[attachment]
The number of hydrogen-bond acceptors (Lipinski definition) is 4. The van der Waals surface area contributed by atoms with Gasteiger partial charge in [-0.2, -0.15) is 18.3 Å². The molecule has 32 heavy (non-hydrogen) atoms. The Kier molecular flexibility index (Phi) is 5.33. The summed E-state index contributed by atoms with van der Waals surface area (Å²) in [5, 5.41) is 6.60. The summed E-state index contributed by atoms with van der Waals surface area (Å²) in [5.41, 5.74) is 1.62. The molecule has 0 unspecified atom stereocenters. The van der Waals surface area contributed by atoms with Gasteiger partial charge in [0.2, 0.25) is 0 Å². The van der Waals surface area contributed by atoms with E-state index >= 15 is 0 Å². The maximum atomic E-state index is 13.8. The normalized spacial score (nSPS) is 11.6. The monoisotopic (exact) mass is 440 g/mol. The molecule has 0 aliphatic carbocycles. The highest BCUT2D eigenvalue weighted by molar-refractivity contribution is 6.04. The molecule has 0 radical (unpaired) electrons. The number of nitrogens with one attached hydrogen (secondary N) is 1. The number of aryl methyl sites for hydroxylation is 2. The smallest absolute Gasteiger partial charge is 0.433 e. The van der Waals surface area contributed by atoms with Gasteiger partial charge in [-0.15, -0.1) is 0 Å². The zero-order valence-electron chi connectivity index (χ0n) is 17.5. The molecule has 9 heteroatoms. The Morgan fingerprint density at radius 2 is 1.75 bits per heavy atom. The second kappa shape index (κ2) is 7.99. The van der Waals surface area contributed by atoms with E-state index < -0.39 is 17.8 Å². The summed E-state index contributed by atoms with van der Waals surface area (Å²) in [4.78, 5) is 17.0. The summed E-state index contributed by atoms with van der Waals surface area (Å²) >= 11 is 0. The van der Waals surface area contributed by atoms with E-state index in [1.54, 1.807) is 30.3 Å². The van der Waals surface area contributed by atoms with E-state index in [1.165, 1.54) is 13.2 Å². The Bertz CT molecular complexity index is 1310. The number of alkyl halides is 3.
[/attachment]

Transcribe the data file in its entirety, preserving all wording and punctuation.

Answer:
The number of hydrogen-bond acceptors (Lipinski definition) is 4. The van der Waals surface area contributed by atoms with Gasteiger partial charge in [-0.2, -0.15) is 18.3 Å². The molecule has 32 heavy (non-hydrogen) atoms. The Kier molecular flexibility index (Phi) is 5.33. The summed E-state index contributed by atoms with van der Waals surface area (Å²) in [5, 5.41) is 6.60. The summed E-state index contributed by atoms with van der Waals surface area (Å²) in [5.41, 5.74) is 1.62. The molecule has 0 unspecified atom stereocenters. The van der Waals surface area contributed by atoms with Gasteiger partial charge in [0.2, 0.25) is 0 Å². The van der Waals surface area contributed by atoms with E-state index >= 15 is 0 Å². The maximum atomic E-state index is 13.8. The normalized spacial score (nSPS) is 11.6. The monoisotopic (exact) mass is 440 g/mol. The molecule has 0 aliphatic carbocycles. The highest BCUT2D eigenvalue weighted by molar-refractivity contribution is 6.04. The molecule has 0 radical (unpaired) electrons. The number of nitrogens with one attached hydrogen (secondary N) is 1. The number of aryl methyl sites for hydroxylation is 2. The smallest absolute Gasteiger partial charge is 0.433 e. The van der Waals surface area contributed by atoms with Gasteiger partial charge in [-0.15, -0.1) is 0 Å². The zero-order valence-electron chi connectivity index (χ0n) is 17.5. The molecule has 9 heteroatoms. The Morgan fingerprint density at radius 2 is 1.75 bits per heavy atom. The second kappa shape index (κ2) is 7.99. The van der Waals surface area contributed by atoms with E-state index < -0.39 is 17.8 Å². The summed E-state index contributed by atoms with van der Waals surface area (Å²) in [4.78, 5) is 17.0. The summed E-state index contributed by atoms with van der Waals surface area (Å²) >= 11 is 0. The van der Waals surface area contributed by atoms with E-state index in [1.54, 1.807) is 30.3 Å². The van der Waals surface area contributed by atoms with E-state index in [1.165, 1.54) is 13.2 Å². The Bertz CT molecular complexity index is 1310. The number of alkyl halides is 3.